Systemic approach

We belive that in order to succeed with transformation, the whole system has to change. Any system is consists of a combination of structural and cultural elements, individual and collective perspectives and intangible and tangible cultural elements. All of these aspects of a system has to move in order for a change to happen. When we work with organizational change, you need to address individual values and motivations as well as collective culture, structure and works processes. In our work we integrate a systemic perspective by working with leader as part of their teams, with teams as part of the organisation. And we always look at how to align culture and structure to create real change.
To understand the whole, it is necessary to understand the parts. To understand the parts, it is necessary to understand the whole. Such is the circle of understanding. Ken Wilber

Start with the values

Values is a shorthand way of describing what is important to us and what drives and motivates us. Values are deeply personal, and at the same time what connects us to each other. Values bind us together in groups. When we work with cultural change, we always start with the values. Values are the invisible foundation of all human behavior. In order to access values, you have to ask and go into dialogue with people. Organisations with values alignment, where employees personal values are aligned with the organisations values, perform a lot better over time. Our processes aim to increase the values alignment in the organisation.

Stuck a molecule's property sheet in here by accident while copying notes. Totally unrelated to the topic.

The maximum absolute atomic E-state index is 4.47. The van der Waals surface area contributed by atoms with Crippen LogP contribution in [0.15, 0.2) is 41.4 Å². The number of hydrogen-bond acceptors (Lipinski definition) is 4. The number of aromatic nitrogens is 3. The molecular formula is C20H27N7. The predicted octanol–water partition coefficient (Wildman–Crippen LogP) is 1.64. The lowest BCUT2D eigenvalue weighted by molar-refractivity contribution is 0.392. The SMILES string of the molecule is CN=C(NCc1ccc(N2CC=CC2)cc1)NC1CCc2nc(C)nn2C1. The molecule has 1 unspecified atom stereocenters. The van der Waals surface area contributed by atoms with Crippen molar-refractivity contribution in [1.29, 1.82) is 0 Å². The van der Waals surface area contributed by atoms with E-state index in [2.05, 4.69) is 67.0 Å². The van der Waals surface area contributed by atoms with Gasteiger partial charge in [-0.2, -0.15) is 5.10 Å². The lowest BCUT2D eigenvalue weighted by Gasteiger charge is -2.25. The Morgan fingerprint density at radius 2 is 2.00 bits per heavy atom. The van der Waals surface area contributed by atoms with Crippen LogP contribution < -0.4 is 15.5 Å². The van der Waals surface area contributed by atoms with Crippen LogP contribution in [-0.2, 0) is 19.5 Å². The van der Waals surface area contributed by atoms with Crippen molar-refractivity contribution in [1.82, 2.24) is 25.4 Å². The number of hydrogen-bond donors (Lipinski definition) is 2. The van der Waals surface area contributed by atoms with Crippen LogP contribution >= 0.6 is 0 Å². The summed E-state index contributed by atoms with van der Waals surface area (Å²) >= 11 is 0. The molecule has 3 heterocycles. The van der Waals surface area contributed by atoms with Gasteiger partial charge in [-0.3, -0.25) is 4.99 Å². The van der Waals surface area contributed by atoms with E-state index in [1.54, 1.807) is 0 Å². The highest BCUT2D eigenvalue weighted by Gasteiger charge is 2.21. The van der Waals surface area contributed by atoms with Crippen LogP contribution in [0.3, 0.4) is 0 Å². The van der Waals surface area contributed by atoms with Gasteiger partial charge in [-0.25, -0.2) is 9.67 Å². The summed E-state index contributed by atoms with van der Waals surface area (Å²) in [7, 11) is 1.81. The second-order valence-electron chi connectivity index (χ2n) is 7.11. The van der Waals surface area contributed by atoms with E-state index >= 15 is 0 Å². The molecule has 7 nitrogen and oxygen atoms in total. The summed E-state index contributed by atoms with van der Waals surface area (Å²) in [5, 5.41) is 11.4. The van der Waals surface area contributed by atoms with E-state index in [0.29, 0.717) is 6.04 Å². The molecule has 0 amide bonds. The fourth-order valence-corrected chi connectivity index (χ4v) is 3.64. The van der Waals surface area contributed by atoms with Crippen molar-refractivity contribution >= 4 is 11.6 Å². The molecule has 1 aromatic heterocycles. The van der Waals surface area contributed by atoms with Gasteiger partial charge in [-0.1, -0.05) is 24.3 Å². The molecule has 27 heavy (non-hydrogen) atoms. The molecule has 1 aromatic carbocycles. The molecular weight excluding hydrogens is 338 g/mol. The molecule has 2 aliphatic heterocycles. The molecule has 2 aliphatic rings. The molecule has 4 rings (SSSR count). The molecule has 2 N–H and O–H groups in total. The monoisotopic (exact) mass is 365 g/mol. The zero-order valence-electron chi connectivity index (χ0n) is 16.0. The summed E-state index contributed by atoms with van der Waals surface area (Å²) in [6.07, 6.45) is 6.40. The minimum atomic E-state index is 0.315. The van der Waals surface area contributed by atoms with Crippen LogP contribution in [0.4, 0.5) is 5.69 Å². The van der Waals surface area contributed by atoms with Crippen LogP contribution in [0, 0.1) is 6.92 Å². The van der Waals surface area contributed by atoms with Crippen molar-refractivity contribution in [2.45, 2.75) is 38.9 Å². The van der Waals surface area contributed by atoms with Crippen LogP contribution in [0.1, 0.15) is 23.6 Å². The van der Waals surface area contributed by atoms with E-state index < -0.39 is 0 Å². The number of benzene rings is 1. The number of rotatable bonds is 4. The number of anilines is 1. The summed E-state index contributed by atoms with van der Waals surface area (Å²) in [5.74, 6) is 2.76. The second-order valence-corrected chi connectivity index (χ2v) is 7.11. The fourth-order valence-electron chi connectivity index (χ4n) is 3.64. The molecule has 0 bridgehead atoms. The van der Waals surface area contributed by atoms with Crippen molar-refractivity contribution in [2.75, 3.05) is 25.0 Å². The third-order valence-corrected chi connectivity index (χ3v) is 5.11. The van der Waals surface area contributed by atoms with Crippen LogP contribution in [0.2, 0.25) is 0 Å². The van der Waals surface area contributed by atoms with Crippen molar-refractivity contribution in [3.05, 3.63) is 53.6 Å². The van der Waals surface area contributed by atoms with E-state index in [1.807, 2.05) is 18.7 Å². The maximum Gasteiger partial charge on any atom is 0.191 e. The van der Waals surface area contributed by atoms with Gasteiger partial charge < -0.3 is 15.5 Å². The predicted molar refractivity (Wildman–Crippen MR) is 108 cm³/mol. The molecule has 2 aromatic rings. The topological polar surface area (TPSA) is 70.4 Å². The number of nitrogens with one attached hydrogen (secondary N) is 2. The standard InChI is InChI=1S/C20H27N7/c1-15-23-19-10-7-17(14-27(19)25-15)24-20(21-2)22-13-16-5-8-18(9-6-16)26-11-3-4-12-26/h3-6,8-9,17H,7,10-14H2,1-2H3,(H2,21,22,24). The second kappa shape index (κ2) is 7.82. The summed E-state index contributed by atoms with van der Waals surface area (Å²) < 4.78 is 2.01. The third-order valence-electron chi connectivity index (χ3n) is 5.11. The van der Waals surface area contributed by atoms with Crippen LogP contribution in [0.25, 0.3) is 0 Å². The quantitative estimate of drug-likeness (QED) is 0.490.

How we work

Proven methodology

The Barrett method is developed to map what motivates employees and what is the core of an organizational culture, so that leaders and organizations can work concretely and systematically with cultural development. The model is based on inner motivation by presenting a picture of the values ​​that mean something to us and which thus drive our actions and behavior. Values ​​have a direct impact on our decisions, consciously or (often) unconsciously. To build a healthy and effective culture in a team or in an organization, knowing inner motivation is a great advantage.